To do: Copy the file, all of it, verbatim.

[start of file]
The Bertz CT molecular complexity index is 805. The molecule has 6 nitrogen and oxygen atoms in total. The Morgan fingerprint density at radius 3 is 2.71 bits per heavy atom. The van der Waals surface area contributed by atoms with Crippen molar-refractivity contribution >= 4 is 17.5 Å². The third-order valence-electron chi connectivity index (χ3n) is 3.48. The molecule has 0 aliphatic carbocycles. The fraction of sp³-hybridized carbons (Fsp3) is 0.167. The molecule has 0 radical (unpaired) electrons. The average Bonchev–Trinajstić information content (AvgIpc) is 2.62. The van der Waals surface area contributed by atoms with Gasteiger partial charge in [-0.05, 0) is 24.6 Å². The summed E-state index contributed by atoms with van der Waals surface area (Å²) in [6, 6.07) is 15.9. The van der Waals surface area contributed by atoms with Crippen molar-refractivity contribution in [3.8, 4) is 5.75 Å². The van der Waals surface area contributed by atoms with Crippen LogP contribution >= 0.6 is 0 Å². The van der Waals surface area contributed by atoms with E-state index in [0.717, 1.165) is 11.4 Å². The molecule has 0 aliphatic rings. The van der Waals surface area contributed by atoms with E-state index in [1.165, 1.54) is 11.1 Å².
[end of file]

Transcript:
The Bertz CT molecular complexity index is 805. The molecule has 6 nitrogen and oxygen atoms in total. The Morgan fingerprint density at radius 3 is 2.71 bits per heavy atom. The van der Waals surface area contributed by atoms with Crippen molar-refractivity contribution >= 4 is 17.5 Å². The third-order valence-electron chi connectivity index (χ3n) is 3.48. The molecule has 0 aliphatic carbocycles. The fraction of sp³-hybridized carbons (Fsp3) is 0.167. The molecule has 0 radical (unpaired) electrons. The average Bonchev–Trinajstić information content (AvgIpc) is 2.62. The van der Waals surface area contributed by atoms with Gasteiger partial charge in [-0.05, 0) is 24.6 Å². The summed E-state index contributed by atoms with van der Waals surface area (Å²) in [6, 6.07) is 15.9. The van der Waals surface area contributed by atoms with Crippen molar-refractivity contribution in [3.8, 4) is 5.75 Å². The van der Waals surface area contributed by atoms with Crippen LogP contribution >= 0.6 is 0 Å². The van der Waals surface area contributed by atoms with E-state index in [0.717, 1.165) is 11.4 Å². The molecule has 0 aliphatic rings. The van der Waals surface area contributed by atoms with E-state index in [1.165, 1.54) is 11.1 Å².